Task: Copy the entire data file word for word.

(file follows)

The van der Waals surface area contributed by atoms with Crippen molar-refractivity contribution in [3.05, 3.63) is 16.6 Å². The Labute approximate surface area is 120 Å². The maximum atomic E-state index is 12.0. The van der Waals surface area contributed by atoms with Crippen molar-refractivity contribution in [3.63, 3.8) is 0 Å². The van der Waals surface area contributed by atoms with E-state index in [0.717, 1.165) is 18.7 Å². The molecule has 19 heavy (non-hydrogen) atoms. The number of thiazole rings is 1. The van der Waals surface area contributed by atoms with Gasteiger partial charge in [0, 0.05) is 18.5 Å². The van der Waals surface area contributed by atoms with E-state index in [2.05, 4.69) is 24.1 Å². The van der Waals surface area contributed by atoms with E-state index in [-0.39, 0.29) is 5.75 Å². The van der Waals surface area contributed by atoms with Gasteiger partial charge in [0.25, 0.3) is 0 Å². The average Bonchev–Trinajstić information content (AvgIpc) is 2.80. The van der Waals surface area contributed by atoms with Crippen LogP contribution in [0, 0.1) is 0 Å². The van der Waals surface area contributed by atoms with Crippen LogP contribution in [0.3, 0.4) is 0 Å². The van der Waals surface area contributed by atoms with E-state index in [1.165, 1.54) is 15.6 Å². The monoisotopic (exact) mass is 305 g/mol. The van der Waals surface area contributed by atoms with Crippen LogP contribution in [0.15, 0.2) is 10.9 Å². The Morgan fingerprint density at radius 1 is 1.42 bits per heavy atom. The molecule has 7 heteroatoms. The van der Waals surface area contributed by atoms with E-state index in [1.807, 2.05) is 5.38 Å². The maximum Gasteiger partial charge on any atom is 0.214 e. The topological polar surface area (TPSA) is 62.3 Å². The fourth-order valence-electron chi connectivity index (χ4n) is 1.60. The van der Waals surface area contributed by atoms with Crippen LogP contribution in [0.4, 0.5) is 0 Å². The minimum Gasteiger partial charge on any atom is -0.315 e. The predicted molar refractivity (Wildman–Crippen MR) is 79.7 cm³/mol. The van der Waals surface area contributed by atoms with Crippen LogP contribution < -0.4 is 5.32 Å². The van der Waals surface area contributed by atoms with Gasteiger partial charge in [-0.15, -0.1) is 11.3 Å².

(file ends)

The van der Waals surface area contributed by atoms with Crippen molar-refractivity contribution in [3.05, 3.63) is 16.6 Å². The Labute approximate surface area is 120 Å². The maximum atomic E-state index is 12.0. The van der Waals surface area contributed by atoms with Crippen molar-refractivity contribution in [3.63, 3.8) is 0 Å². The van der Waals surface area contributed by atoms with E-state index in [0.717, 1.165) is 18.7 Å². The molecule has 19 heavy (non-hydrogen) atoms. The number of thiazole rings is 1. The van der Waals surface area contributed by atoms with Gasteiger partial charge in [0, 0.05) is 18.5 Å². The van der Waals surface area contributed by atoms with E-state index in [2.05, 4.69) is 24.1 Å². The van der Waals surface area contributed by atoms with E-state index in [-0.39, 0.29) is 5.75 Å². The van der Waals surface area contributed by atoms with Gasteiger partial charge in [0.25, 0.3) is 0 Å². The average Bonchev–Trinajstić information content (AvgIpc) is 2.80. The van der Waals surface area contributed by atoms with Crippen LogP contribution in [0, 0.1) is 0 Å². The van der Waals surface area contributed by atoms with Crippen LogP contribution in [0.3, 0.4) is 0 Å². The van der Waals surface area contributed by atoms with E-state index in [1.165, 1.54) is 15.6 Å². The monoisotopic (exact) mass is 305 g/mol. The van der Waals surface area contributed by atoms with Crippen LogP contribution in [0.15, 0.2) is 10.9 Å². The Morgan fingerprint density at radius 1 is 1.42 bits per heavy atom. The molecule has 7 heteroatoms. The van der Waals surface area contributed by atoms with E-state index in [1.807, 2.05) is 5.38 Å². The maximum Gasteiger partial charge on any atom is 0.214 e. The topological polar surface area (TPSA) is 62.3 Å². The fourth-order valence-electron chi connectivity index (χ4n) is 1.60. The van der Waals surface area contributed by atoms with Crippen LogP contribution in [0.4, 0.5) is 0 Å². The minimum Gasteiger partial charge on any atom is -0.315 e. The predicted molar refractivity (Wildman–Crippen MR) is 79.7 cm³/mol. The van der Waals surface area contributed by atoms with Crippen LogP contribution < -0.4 is 5.32 Å². The van der Waals surface area contributed by atoms with Gasteiger partial charge in [-0.15, -0.1) is 11.3 Å².